Sunday, May 20, 2012

11/22/63 by Stephen King (2011)

Oh hey, remember me? I didn't die or forget how to read or anything, I just took on this 950 page book at the same time that I was buying a house and trying to read two other books. Not recommended for speedy reading times.

In fact, I think my extra slow reading schedule might have done Stephen King's 11/22/63 (2011) a disservice, because even though it is a very readable and exciting book, I was really really tired of reading it by the time I came to the end.

Like many people I was a big fan of King's horror novels when I was in junior high, but hadn't picked him up again as an adult. In fact, King hasn't really been on my radar at all for about 15 years, so I was surprised and intrigued when I heard that he had come out with a super long time-travel / alternate history tome. I figured I'd give it a shot.

Our narrator, Jake, who lives in present-day Maine, is a recently divorced high school teacher in his early 30s. One day his friend Al, who runs the local diner, reveals something odd to Jake. He has a portal in the back of his restaurant that spits you out into September 9, 1958 at 11:58 a.m. You can do whatever you want and stay as long as you want, and when you walk back through the portal only 2 minutes will have passed in the present day. You can change things in the past, but the next time you go back through the portal, everything will be reset (so if you want your changes to stick, you can never go through the portal again).

Al had been using the portal for years to buy meat at 1958 prices and sell it in his 2011 diner. When that got old he tried changing a few little things like stopping a hunting accident that paralyzed a young girl. Eventually he worked himself up into the idea that he could stop Oswald from shooting JFK, thereby keeping the US out of Vietnam and saving the world a lot of pain and suffering (I'd make the argument that all the ills of the world were not caused by the Kennedy assassination, but then I guess we wouldn't have much of a book). But Al gets cancer and can't fulfill his mission. He gives all his notes and ideas to Jake and convinces him to take over the project.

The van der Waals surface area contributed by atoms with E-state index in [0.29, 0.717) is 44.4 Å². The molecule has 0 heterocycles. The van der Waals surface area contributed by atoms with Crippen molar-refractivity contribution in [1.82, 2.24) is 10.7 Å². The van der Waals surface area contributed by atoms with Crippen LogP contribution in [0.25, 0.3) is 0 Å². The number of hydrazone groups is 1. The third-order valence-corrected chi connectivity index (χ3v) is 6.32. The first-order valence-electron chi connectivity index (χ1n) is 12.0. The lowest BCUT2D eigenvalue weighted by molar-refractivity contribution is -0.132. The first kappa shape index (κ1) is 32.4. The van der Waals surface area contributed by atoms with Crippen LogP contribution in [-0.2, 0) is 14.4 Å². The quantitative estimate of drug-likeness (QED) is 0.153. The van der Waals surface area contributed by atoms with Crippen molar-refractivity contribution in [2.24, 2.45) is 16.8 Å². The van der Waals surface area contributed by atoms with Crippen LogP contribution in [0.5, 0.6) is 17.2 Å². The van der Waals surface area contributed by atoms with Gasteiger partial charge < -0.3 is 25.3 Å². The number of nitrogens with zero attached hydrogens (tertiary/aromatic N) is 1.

Jake starts small: the family of the janitor at his high school were all murdered by his drunken father when he was a kid. He decides to save them and then see how the present reacts. After he gets a little past-changing experience under his belt he moves down to Texas for the main course.

While the first time travel chunk was zippy and exciting, King gets a little bogged down once he gets to Texas. There is a long romantic / everyday life interlude in a small town outside of Dallas while he waits for Oswald to act, that definitely could have been tightened up a little. And King is so Maine-y that he doesn't really seem to like or understand Texas at all. And while he is definitely trying to be sensitive, race and gender issues are handled in such broad and irritating strokes that it might have been better for King to just ignore them altogether. The Oswald / JFK stuff is very engaging, but it takes awhile to make it to the payoff, and no spoilers here, but I thought that a little more time could have been devoted to the neat, but not fully explored, ending of the book.

11/22/63 isn't my favorite King novel, but it was fun to revisit a favorite author from my past. He really did handle the sometimes irritating conceit of time travel very nicely, and the book as a whole is engaging and probably more fun to read if you aren't spread as thin as I have been over the past month.